My reading, my thinking, and not to mention my experience of life over the past few years has led me to an inescapable conclusion: God has, as Tim Keller refers to in Walking with God Through Pain and Suffering, a “causal relationship” to suffering.
This is not to say, simply, that God causes all suffering: it’s another way of saying that God’s sovereignty implies that God uses all suffering for his good purposes. Therefore, it is perfectly O.K. for us to ask of God a question that I used to resist asking: Why is this happening to me? Or Why is this happening now? God always has a good answer to this question, whether we figure out what it is or not. And given that God is God and we’re not, we shouldn’t be surprised when we can’t figure it out.
I was more or less saying the same thing last month on this blog, and in a recent sermon, but I’ll say it again:
A while back I was going through a tough time in my life, and I was complaining to a friend, who happens to be a Jew, as well as a Bible scholar. I asked angrily: “Why is this happening to me?” And my friend, who’s sort of like an honorary rabbi to me, said, “Don’t ask, ‘Why is this happening to me?’ Instead ask, ‘Why is this happening to me now?’” In other words, he wanted me to imagine that God was using this disappointment—this setback, this bad situation—in order to teach me something that I needed to learn.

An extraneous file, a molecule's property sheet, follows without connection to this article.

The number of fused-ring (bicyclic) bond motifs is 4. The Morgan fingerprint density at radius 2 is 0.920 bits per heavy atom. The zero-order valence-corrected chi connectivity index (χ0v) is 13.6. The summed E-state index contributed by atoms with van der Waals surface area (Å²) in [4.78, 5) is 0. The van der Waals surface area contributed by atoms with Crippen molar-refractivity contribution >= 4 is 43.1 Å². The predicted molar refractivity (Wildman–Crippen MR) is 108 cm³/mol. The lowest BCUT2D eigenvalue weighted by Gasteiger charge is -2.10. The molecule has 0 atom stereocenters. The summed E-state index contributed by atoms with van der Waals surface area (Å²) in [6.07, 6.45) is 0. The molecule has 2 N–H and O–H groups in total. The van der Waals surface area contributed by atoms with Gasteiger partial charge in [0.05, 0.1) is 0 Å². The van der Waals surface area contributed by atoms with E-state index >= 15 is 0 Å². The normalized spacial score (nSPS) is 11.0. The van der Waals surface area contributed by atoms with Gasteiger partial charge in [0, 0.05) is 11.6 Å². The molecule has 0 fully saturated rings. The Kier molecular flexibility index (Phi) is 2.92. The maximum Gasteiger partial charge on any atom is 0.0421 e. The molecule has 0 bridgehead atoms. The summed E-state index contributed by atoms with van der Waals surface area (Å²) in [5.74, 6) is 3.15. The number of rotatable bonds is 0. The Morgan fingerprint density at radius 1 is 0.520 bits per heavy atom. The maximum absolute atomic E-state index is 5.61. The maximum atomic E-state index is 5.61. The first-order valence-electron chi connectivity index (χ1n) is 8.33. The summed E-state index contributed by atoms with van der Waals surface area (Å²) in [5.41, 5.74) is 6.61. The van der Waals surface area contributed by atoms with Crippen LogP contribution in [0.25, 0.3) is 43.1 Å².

And I’m like, “Of course! You’re exactly right!” God’s always doing stuff like that, isn’t he?